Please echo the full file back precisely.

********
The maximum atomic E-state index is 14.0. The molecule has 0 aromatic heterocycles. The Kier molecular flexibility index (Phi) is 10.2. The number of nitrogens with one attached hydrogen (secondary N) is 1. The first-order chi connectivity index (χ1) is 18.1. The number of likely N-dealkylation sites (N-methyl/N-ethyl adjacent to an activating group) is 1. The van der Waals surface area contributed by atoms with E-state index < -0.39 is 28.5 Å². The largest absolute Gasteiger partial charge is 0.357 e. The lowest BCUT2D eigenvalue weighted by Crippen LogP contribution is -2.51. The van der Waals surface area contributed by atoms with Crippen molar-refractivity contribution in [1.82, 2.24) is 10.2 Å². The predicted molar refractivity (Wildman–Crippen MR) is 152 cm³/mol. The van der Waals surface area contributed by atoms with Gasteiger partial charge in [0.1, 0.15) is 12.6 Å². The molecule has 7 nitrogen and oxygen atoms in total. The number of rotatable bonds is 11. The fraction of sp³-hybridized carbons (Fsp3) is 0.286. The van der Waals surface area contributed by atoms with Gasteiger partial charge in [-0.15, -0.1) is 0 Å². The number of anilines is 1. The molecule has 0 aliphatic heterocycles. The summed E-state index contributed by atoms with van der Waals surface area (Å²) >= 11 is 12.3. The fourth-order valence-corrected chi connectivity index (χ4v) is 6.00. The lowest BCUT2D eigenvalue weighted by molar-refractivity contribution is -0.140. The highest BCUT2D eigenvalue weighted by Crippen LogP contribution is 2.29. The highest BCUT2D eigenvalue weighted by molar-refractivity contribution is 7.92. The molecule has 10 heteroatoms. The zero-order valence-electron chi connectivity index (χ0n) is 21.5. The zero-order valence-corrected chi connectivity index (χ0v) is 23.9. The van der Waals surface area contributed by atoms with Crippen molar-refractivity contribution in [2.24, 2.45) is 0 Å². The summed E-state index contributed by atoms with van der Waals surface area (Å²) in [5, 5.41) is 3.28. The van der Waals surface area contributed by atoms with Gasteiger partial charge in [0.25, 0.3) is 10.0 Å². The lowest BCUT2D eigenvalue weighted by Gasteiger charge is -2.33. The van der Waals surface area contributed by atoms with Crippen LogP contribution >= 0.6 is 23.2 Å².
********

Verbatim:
The maximum atomic E-state index is 14.0. The molecule has 0 aromatic heterocycles. The Kier molecular flexibility index (Phi) is 10.2. The number of nitrogens with one attached hydrogen (secondary N) is 1. The first-order chi connectivity index (χ1) is 18.1. The number of likely N-dealkylation sites (N-methyl/N-ethyl adjacent to an activating group) is 1. The van der Waals surface area contributed by atoms with E-state index < -0.39 is 28.5 Å². The largest absolute Gasteiger partial charge is 0.357 e. The lowest BCUT2D eigenvalue weighted by Crippen LogP contribution is -2.51. The van der Waals surface area contributed by atoms with Crippen molar-refractivity contribution in [1.82, 2.24) is 10.2 Å². The predicted molar refractivity (Wildman–Crippen MR) is 152 cm³/mol. The van der Waals surface area contributed by atoms with Gasteiger partial charge in [0.1, 0.15) is 12.6 Å². The molecule has 7 nitrogen and oxygen atoms in total. The number of rotatable bonds is 11. The fraction of sp³-hybridized carbons (Fsp3) is 0.286. The van der Waals surface area contributed by atoms with Gasteiger partial charge in [-0.15, -0.1) is 0 Å². The number of anilines is 1. The molecule has 0 aliphatic heterocycles. The summed E-state index contributed by atoms with van der Waals surface area (Å²) >= 11 is 12.3. The fourth-order valence-corrected chi connectivity index (χ4v) is 6.00. The lowest BCUT2D eigenvalue weighted by molar-refractivity contribution is -0.140. The highest BCUT2D eigenvalue weighted by Crippen LogP contribution is 2.29. The highest BCUT2D eigenvalue weighted by molar-refractivity contribution is 7.92. The molecule has 10 heteroatoms. The zero-order valence-electron chi connectivity index (χ0n) is 21.5. The zero-order valence-corrected chi connectivity index (χ0v) is 23.9. The van der Waals surface area contributed by atoms with Crippen molar-refractivity contribution in [2.24, 2.45) is 0 Å². The summed E-state index contributed by atoms with van der Waals surface area (Å²) in [5, 5.41) is 3.28. The van der Waals surface area contributed by atoms with Gasteiger partial charge in [0.25, 0.3) is 10.0 Å². The lowest BCUT2D eigenvalue weighted by Gasteiger charge is -2.33. The van der Waals surface area contributed by atoms with Crippen LogP contribution >= 0.6 is 23.2 Å².